Montauk Beach House Issued a C of O

    The Montauk Beach House, a motel and club in downtown Montauk, received a certificate of occupancy from the East Hampton Town Building Department on Tuesday, after the head building inspector agreed that the key issue — whether it was operating two different businesses — was a matter for the town’s Ordinance Enforcement Department.

    “I look at it, and it looks like a duck,” Tom Preiato, the building inspector, said Tuesday. Although he had previously said two businesses were at the site, which would trigger full site plan review by the planning board, he said on Tuesday that the fact that the club offers memberships for $1,100, in addition to 33 rooms for rent, is irrelevant unless actual invoices for club transactions can be produced.

    The planning board gave the Beach House unanimous site plan approval for a bar and gift shop without considering the overall site, following a public hearing on May 8. The conditions of approval, which were written by Kathryn Santiago, the attorney for the planning board, include a statement that the Beach House “shall not conduct said activities without proper approval,” referring to those activities offered by the club.

    There is no question that the motel at the Beach House is legal, even though the property is zoned for business rather than motel use, because it pre-exists that zoning. Mr. Preiato had previously said that the ownership team, Larry Siedlick and Chris Jones, could expand the use and run a nightclub or music venue, but only if they received approval after undergoing full review.

    In a memo to Ms. Santiago on May 10, he wrote, “It appears that is an additional use on the property, even though it is not clearly defined in the code.” He goes on to say allowing persons who are not motel guests to use the facilities, “would be a burden on the public” because it already has inadequate parking. Besides the parking issue, he wrote that allowing such expanded use would strain the septic system.

    Had the Beach House been required after undergoing full review to provide additional parking or pay into a town parking fund, the stakes would have been high. The Montauk Brewery, for example, which is nearby, had been asked to kick $45,000 into the fund, although the town board eventually voted to allow the brewery to count three spaces in an adjoining lot.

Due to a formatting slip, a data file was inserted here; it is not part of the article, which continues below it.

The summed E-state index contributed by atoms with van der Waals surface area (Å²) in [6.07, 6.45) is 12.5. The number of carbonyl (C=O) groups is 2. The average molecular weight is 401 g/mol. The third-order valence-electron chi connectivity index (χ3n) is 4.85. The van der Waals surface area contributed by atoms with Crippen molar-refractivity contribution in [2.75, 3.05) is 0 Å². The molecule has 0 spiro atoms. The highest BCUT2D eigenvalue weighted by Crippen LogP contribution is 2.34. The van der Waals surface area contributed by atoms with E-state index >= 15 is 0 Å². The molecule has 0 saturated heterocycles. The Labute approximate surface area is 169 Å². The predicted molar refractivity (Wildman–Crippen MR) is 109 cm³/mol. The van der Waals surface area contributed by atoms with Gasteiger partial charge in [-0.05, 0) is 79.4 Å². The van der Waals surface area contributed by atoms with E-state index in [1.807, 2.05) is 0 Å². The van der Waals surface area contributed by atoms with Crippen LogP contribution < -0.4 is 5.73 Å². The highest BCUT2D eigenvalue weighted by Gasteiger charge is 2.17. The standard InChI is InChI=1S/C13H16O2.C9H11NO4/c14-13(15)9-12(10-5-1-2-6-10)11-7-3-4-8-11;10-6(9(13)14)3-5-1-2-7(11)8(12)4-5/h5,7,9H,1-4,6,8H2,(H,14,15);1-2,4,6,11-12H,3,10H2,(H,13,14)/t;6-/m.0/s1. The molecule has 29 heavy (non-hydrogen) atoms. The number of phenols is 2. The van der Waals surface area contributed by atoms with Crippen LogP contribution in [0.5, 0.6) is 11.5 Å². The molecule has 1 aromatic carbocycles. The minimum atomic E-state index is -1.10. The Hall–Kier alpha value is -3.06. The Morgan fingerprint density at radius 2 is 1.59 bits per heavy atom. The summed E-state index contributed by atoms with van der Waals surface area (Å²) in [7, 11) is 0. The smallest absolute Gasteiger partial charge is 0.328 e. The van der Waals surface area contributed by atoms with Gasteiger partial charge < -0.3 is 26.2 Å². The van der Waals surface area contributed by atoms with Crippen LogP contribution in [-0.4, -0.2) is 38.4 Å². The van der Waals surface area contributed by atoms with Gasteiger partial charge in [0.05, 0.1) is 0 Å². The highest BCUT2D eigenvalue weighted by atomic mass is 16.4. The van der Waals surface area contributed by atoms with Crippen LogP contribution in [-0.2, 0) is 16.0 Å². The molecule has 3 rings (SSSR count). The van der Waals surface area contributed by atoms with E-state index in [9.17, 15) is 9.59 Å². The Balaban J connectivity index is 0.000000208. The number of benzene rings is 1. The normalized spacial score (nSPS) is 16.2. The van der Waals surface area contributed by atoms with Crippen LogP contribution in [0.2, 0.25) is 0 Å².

Patrick Schutte, who along with Robert Schaeffer is the longest serving member of the planning board, addressed the issue at a meeting in January. “I can name 10 other applicants who had to pay into it. . . . I don’t think the town board or we can grant an easement on this.”

    The $45,000 fee the brewery faced would seem dwarfed by the potential fee for the Montauk Beach House. According to the town code, a “nightclub, disco, tavern, bar, or dance hall” is required to either have on site, or else to pay into the parking fund for, “two [spaces] for each three persons of rated capacity, plus one per employee.” Using that formula, the total number of spaces needed to be provided or paid for by the Beach House would be about 290, including the motel side of the business, which would trigger another 1.25 for each of the 33 bedrooms.

    None of the spaces surrounding the site would count toward that number, according to the Planning Department, because they are in the public right of way. Using a $15,000 per space estimate for the Montauk Brewery, the Beach House fee could be as high as $4.35 million.

    Meanwhile, heated rhetoric has continued to be exchanged among the Beach House’s detractors and supporters. Terry Casey, who said he was responsible for booking live music and D.J.’s during the club’s initial season, and who said he was dissuaded from speaking at the May 8 hearing, has posted a recording of a phone message he alleges is from Mr. Jones on YouTube.

    In it, the speaker says, “You’re going to be in trouble. If you wish to discuss this, please give me a call, otherwise, good luck. You’re [inaudible] two partners with $200 million behind them. You have taken this to a position that is untenable.”

    Told about the recording last month, Mr. Jones said it was not his voice and pointed out that Mr. Casey is a D.J. and undoubtedly familiar with mixing and looping recordings.

    After the May 8 hearing, Mr. Casey said he wrote a letter to the board, detailing his allegations about the numbers of people who had come to the Beach House when he worked there. Because the letter was submitted after the hearing was closed, it was not considered part of the record.